How will the reader know that these poem-like things are truths? How will they understand that truth is the heart of these pieces and the shape serves the truth I am trying to get at?
My friend, Julia, calls these hybrid pieces that span shapes Thingamabobs, which just highlights the problem. Julia and I, and so many other writers, are forced to create unclear terms to try to define something that should be easily defined. We are writers. We work with language. How is it that we have no language here?
And then there is the issue of bookstores. I read environmental and nature writing. When I go into a bookstore and search for nature writers, I look in the Nature Writing section. Easy enough. Unless I want environmental poetry. Then I need to go into the Poetry section. Here, I’ll find nature poets like David Budbill and T’ao Ch’ien kissing covers with lyric poets like Ezra Pound and ultra-talk poets like Mark Halliday and confessional poets like Sylvia Plath. These poets are lumped together for their reliance on line breaks, on their shape. This organizational system of gathering likeminded things together might tell us to call a house and a cardboard box the same thing since they share the same rectangular shape.
Also, the reader often has an unclear understanding of what they will be receiving from the writer. Is that poem true, invented, or something else? What is the small paragraphy-thing? A prose poem? A lyric essay? What is the difference? We can be more clear with the reader. We can tell them exactly what they will be holding in their hands. Genre, or shape, is normally easy for a reader to see just by examining a piece of writing. Most poems clearly use line breaks. Most fiction and creative nonfiction clearly use paragraphs. But truth/fiction is not something that can be seen. It can only be told to the reader. Once the reader knows what they are reading (genre and truth/invention), then they can decide on how to use that information or if that information is even important. But right now we often don’t provide that information to the reader.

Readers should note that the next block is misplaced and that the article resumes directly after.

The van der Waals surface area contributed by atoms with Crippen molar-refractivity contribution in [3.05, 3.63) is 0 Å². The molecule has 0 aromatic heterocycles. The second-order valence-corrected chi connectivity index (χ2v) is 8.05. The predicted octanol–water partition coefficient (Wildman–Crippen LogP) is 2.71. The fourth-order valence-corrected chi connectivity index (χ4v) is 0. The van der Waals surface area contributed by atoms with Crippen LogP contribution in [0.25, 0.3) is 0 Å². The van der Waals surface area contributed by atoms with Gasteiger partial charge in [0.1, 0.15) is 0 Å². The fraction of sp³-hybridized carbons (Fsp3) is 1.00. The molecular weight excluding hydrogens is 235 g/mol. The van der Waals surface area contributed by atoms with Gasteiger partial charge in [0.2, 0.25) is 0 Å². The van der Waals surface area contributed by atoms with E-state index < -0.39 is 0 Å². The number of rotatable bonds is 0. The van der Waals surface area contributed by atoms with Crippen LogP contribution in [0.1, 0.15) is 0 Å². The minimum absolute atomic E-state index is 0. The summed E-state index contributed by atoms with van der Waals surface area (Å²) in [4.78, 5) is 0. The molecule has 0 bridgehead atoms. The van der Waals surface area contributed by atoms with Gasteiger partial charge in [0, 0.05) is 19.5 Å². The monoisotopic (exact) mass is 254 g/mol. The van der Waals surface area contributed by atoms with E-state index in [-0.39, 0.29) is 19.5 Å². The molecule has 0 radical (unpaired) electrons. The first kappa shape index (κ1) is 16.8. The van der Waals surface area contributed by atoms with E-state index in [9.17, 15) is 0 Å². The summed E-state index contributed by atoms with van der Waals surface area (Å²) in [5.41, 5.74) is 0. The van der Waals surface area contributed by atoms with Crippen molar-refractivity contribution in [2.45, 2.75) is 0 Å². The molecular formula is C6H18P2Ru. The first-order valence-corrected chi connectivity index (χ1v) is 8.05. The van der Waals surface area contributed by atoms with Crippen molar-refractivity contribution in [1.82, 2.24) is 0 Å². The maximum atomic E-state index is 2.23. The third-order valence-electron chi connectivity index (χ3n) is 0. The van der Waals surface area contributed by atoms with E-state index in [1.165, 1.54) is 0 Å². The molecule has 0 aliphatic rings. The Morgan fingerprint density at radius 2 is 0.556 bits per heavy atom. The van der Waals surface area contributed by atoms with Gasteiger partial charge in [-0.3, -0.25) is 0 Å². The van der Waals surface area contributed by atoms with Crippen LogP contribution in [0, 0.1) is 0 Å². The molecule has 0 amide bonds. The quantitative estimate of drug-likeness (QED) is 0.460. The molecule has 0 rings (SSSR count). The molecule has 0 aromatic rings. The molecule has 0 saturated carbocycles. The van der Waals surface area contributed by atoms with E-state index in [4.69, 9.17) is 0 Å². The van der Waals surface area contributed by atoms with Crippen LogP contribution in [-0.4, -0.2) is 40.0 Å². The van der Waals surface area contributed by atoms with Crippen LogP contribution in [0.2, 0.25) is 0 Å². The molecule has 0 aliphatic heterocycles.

Finally, as writers, we have been taught to write truth or fiction in prose, to often ignore truth or fiction in poetry and drama, and to see creative nonfiction as only prose. These are artificial limitations. These constraints hem us in for no reason. A poem can be true. Creative nonfiction can use playwriting techniques. Fiction can use historical information and fact. Drama can be true or invented.
Etymology of Prose: Prose is birthed from the Latin word for straightforward. Prose uses paragraphs, sentences, and traditional uses of punctuation.
Etymology of Poetry: Originated from the Latin word for poet, poetry originally meant maker or author or poet.
Etymology of Drama: Drama comes from the Greek words for to act, to perform, to do.
Etymology of Genre: Originates from the French word for kind, sort, style.
What is genre?
We saw the definition and etymology above, but let’s start here. We have four genres:
- Creative nonfiction
That’s pretty simple.
Before we visit with genre, let’s examine how the use of (or lack of) truth affects pieces. Maybe truth will offer clarifying ideas. Here’s a simple chart looking at truth in our genres.
|Truth/Invention in Our Genres||Truth/Invention|
As we can see here, truth/invention is only partially useful when examining genre. Truth/invention works great with creative nonfiction and fiction but doesn’t work at all for poetry and drama. So truth doesn’t clarify enough for us. It leads to more confusion.